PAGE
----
Yes, you read that right. He has opened nearly five times as many libraries as Carnegie, even if his are mostly single-room affairs that look nothing like the grand Carnegie libraries. Room to Read is one of America’s fastest-growing charities and is now opening new libraries at an astonishing clip of six a day. In contrast, McDonald’s opens one new outlet every 1.08 days.”

  2. (And I didn’t think Missouri could get much more messed up, silly me.)

    In Missouri this book-banning school district seems to have a lot of blind spots, I give you the Republic School District in all its messed-uppit-ness:

    Special ed student raped by classmate, forced by school to apologize to him, then raped again, lawsuit claims (UPDATED)

    and from the same district a couple of weeks ago:

    Missouri State business-school professor leads successful campaign to ban Slaughterhouse-Five from local schools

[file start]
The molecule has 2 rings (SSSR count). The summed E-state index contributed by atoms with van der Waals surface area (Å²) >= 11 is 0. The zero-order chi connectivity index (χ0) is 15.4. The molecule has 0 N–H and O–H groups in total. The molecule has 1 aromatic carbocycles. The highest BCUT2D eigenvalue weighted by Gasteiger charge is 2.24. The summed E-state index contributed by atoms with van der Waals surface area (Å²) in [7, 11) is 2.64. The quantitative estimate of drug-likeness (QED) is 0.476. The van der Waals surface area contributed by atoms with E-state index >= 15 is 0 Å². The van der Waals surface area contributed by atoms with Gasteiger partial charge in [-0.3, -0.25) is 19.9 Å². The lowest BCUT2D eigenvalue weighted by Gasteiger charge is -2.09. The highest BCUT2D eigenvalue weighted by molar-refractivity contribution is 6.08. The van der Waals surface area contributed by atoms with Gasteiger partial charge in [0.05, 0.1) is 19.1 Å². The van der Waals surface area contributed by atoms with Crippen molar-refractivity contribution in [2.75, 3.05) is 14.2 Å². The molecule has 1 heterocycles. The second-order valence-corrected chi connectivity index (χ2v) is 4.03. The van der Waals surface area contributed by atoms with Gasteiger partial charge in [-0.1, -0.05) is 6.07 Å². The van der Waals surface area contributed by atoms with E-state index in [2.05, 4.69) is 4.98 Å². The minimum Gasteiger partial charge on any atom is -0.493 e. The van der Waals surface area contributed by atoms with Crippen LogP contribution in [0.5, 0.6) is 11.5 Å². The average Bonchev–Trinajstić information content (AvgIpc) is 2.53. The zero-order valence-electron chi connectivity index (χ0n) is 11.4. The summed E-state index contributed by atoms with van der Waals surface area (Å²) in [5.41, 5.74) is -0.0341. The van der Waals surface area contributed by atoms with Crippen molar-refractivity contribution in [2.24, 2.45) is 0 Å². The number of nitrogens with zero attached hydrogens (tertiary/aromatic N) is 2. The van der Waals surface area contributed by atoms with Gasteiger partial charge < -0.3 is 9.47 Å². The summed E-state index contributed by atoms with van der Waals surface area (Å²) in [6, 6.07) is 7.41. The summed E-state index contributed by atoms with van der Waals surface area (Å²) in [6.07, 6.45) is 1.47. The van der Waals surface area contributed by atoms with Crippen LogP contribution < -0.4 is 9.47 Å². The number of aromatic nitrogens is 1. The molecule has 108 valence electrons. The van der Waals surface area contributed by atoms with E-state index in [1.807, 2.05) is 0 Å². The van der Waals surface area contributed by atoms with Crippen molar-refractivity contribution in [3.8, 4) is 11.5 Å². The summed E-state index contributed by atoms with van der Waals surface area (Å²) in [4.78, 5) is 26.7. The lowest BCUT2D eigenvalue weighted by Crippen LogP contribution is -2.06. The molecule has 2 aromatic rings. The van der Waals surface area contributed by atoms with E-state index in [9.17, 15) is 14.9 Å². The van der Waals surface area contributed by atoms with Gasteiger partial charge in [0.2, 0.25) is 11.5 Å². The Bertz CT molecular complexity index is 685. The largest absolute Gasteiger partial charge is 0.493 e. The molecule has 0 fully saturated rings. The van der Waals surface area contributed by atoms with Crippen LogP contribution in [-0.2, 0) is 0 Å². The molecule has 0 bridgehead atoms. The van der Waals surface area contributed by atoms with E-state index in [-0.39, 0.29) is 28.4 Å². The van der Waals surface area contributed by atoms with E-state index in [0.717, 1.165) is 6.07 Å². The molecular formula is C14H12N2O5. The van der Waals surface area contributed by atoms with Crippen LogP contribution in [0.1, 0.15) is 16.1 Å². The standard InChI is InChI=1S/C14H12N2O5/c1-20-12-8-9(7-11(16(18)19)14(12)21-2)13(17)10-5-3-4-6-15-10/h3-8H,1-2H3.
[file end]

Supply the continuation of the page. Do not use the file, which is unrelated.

The fellow that spearheaded the book baning effort Wes Scroggins, is an advisory board member of Reclaiming Missouri For Christ.

    From their website:

    “Wesley Scroggins, a Republic resident, challenged the use of the books and lesson plans in Republic schools, arguing they teach principles contrary to the Bible.”

  3. I’m not a native, but I’m a 25-year transplant. I’ve heard people say “uff da,” but it was always said self-consciously or jokingly.

  4. Noah V-

    Back in 1964-65 I was in the Army with some Minnesota guys. I don’t recall hearing “erno”, just an occasional “uff da!”.